The appeal of meat from game that has lived in nature
SOHOLM, a restaurant in Tennozu, Tokyo, serves carefully cooked gibier dishes throughout the year and is busy with many customers every day.
“The greatest thing about gibier is that deer and boar are full of energy. They grow really healthily because they only eat tasty things from nature like mushrooms and acorns. They only have half the calories of beef and pork, and they are also a rich source of iron. They are very good for you,” says Shota Kawai, the manager of SOHOLM. He has put his heart into gibier; he has even obtained a hunting license.
Gibier is generally said to be in their prime in the autumn and winter seasons, but this is largely because regulation states that the hunting season starts in November and ends in March. Nowadays, hunting is allowed throughout the year in order to prevent damage to forests and agriculture by deer and boar, which have overpopulated the land. This has changed people’s perception of when gibier is in season.
“Deer is lean in autumn and winter—it has little fat, so it is a good time to enjoy their red meat. In the summer, their ribs store up a lot of fat so the fatty meat is delicious. Male deer train their bodies and eat a lot towards the breeding season in the summer so they can attract females; this makes them fat in the summer. Boar is the opposite. They eat a lot just before the winter, when food is scarce, so they become fattier in autumn and winter and slimmer in the summer. For botan stew, winter boar meat is better because the stew goes well with fat. Gibier is great because it can be enjoyed in a variety of ways, because the meat quality varies depending on the season and so do the ways they are cooked: you can grill them, simmer them, or use them in a stew and enjoy them in many ways.”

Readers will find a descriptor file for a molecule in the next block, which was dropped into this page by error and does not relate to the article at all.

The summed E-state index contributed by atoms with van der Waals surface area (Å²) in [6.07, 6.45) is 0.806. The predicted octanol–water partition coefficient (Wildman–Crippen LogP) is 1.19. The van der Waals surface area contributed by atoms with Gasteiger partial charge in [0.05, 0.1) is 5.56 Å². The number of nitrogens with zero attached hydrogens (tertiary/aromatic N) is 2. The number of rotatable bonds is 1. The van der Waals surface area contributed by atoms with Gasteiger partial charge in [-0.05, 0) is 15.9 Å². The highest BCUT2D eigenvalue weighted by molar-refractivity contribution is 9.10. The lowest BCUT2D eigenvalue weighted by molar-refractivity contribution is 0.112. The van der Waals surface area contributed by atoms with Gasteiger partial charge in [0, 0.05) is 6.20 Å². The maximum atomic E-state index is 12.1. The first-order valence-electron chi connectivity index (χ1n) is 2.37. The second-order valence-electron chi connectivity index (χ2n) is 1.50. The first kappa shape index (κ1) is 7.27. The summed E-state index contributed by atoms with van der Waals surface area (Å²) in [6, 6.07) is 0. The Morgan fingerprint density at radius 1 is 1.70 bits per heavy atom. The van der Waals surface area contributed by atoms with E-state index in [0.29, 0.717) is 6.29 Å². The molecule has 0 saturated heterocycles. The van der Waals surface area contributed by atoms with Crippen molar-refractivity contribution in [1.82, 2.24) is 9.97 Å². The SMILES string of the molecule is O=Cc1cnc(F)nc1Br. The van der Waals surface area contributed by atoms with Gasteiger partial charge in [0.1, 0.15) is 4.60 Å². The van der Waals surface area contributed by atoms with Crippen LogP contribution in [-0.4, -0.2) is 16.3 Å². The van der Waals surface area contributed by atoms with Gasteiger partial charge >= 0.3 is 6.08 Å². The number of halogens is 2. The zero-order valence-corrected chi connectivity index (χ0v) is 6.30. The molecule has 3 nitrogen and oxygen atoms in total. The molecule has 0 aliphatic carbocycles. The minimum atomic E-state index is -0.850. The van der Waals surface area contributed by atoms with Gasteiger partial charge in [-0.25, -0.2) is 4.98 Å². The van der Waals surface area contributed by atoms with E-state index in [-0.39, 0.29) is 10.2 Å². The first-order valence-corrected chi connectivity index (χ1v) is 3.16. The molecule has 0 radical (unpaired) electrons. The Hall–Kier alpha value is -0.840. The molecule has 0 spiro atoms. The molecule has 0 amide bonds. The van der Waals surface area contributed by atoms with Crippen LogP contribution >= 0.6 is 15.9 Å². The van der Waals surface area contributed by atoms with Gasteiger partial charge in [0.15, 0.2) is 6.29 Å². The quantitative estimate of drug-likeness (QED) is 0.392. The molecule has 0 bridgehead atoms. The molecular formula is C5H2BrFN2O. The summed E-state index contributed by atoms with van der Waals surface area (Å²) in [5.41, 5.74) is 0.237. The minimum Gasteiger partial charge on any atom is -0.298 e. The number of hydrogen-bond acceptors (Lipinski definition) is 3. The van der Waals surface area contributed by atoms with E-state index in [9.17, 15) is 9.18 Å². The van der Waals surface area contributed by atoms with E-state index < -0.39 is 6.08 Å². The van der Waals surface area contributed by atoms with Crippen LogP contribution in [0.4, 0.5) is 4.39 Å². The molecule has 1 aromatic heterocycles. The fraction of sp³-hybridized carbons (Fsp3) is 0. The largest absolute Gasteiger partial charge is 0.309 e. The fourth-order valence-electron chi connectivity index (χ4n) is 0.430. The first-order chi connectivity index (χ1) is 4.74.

Kawai says people tend to think of gibier as a premium ingredient, but he wants people to enjoy it more casually.
“In France, where gibier is a regular food, people recognize it as a safe ingredient because the game meat, fresh from the hunting ground, is processed right before their eyes and that nurtured the culture for people to eat it regularly. I would like to promote the benefits of gibier here in Japan, so that people will choose deer and boar just like they would beef, pork or chicken.”
Gibier can be easily enjoyed at home
Several tens of thousand boar and deer are hunted each year to prevent damage to forests and agriculture, but only a small percentile of them are used as edible meat. Recently however, more attempts are being made to use gibier in new ways, developing products and using them as local resources, making gibier a closer presence to people. Here are some examples.
・“GIBIER CAN” by SOHOLM: Hokkaido and Shimane
“I do not want gibier to be a passing trend and I want people to enjoy them regularly at home”—GIBIER CAN, canned gibier, is the fruit of Kawai’s passion. Kawai paid the most attention to making region-based products. This product features meats from Hokkaido and Shimane and everything is done locally: the design of the packaging, cooking and canning of the meat, even labelling on the can. Of course, attention was also placed on flavor and the product offers a restaurant taste at home, with meat pot-au-feu and deer frikadeller (meat balls).
・”Boat meat samurai stew” by Narumi: Oita Prefecture
Boat meat samurai stew comes in a retort pouch and is made by Narumi, a local processed food manufacturer from Oita who delivers the prefecture’s food and food culture all across Japan. This stew conveys the wish of Narumi’s president, Tomomi Iwakiri: to have boar meat from the local region of Oita that people can casually enjoy. The boar meat is cooked with a sweet and salty flavor using sake, authentically brewed soy sauce and sugar. It is very tender and can be enjoyed in many ways: with rice, as a snack with alcohol, or as a topping for salad and pasta.